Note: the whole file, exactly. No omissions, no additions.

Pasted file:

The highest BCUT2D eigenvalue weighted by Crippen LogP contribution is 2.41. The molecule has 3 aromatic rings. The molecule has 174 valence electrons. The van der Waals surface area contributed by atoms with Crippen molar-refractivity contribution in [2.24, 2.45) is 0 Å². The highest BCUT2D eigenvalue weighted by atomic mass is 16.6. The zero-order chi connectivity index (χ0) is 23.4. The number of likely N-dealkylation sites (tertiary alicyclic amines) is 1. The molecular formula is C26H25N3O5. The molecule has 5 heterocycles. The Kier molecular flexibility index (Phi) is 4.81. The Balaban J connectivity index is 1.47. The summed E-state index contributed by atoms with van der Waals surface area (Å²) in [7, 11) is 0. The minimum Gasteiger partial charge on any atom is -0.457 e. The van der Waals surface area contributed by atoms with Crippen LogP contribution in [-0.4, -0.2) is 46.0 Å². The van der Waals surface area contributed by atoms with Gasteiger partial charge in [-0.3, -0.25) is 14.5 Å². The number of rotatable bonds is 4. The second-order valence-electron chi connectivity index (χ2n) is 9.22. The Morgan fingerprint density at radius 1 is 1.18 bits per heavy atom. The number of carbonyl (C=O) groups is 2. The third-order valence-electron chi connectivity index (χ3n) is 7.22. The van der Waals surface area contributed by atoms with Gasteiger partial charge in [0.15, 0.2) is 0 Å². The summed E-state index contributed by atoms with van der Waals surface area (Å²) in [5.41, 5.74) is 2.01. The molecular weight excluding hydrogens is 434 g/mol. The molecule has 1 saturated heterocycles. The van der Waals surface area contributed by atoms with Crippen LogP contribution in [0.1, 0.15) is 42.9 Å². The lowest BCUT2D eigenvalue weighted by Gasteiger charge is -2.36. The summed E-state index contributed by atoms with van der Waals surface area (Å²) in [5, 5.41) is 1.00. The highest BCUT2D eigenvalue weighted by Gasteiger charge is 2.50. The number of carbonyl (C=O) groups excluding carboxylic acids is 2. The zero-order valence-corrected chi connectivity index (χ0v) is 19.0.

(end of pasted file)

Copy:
The highest BCUT2D eigenvalue weighted by Crippen LogP contribution is 2.41. The molecule has 3 aromatic rings. The molecule has 174 valence electrons. The van der Waals surface area contributed by atoms with Crippen molar-refractivity contribution in [2.24, 2.45) is 0 Å². The highest BCUT2D eigenvalue weighted by atomic mass is 16.6. The zero-order chi connectivity index (χ0) is 23.4. The number of likely N-dealkylation sites (tertiary alicyclic amines) is 1. The molecular formula is C26H25N3O5. The molecule has 5 heterocycles. The Kier molecular flexibility index (Phi) is 4.81. The Balaban J connectivity index is 1.47. The summed E-state index contributed by atoms with van der Waals surface area (Å²) in [7, 11) is 0. The minimum Gasteiger partial charge on any atom is -0.457 e. The van der Waals surface area contributed by atoms with Crippen LogP contribution in [-0.4, -0.2) is 46.0 Å². The van der Waals surface area contributed by atoms with Gasteiger partial charge in [-0.3, -0.25) is 14.5 Å². The number of rotatable bonds is 4. The second-order valence-electron chi connectivity index (χ2n) is 9.22. The Morgan fingerprint density at radius 1 is 1.18 bits per heavy atom. The number of carbonyl (C=O) groups is 2. The third-order valence-electron chi connectivity index (χ3n) is 7.22. The van der Waals surface area contributed by atoms with Gasteiger partial charge in [0.15, 0.2) is 0 Å². The summed E-state index contributed by atoms with van der Waals surface area (Å²) in [5.41, 5.74) is 2.01. The molecular weight excluding hydrogens is 434 g/mol. The molecule has 1 saturated heterocycles. The van der Waals surface area contributed by atoms with Crippen LogP contribution in [0.1, 0.15) is 42.9 Å². The lowest BCUT2D eigenvalue weighted by Gasteiger charge is -2.36. The summed E-state index contributed by atoms with van der Waals surface area (Å²) in [5, 5.41) is 1.00. The highest BCUT2D eigenvalue weighted by Gasteiger charge is 2.50. The number of carbonyl (C=O) groups excluding carboxylic acids is 2. The zero-order valence-corrected chi connectivity index (χ0v) is 19.0.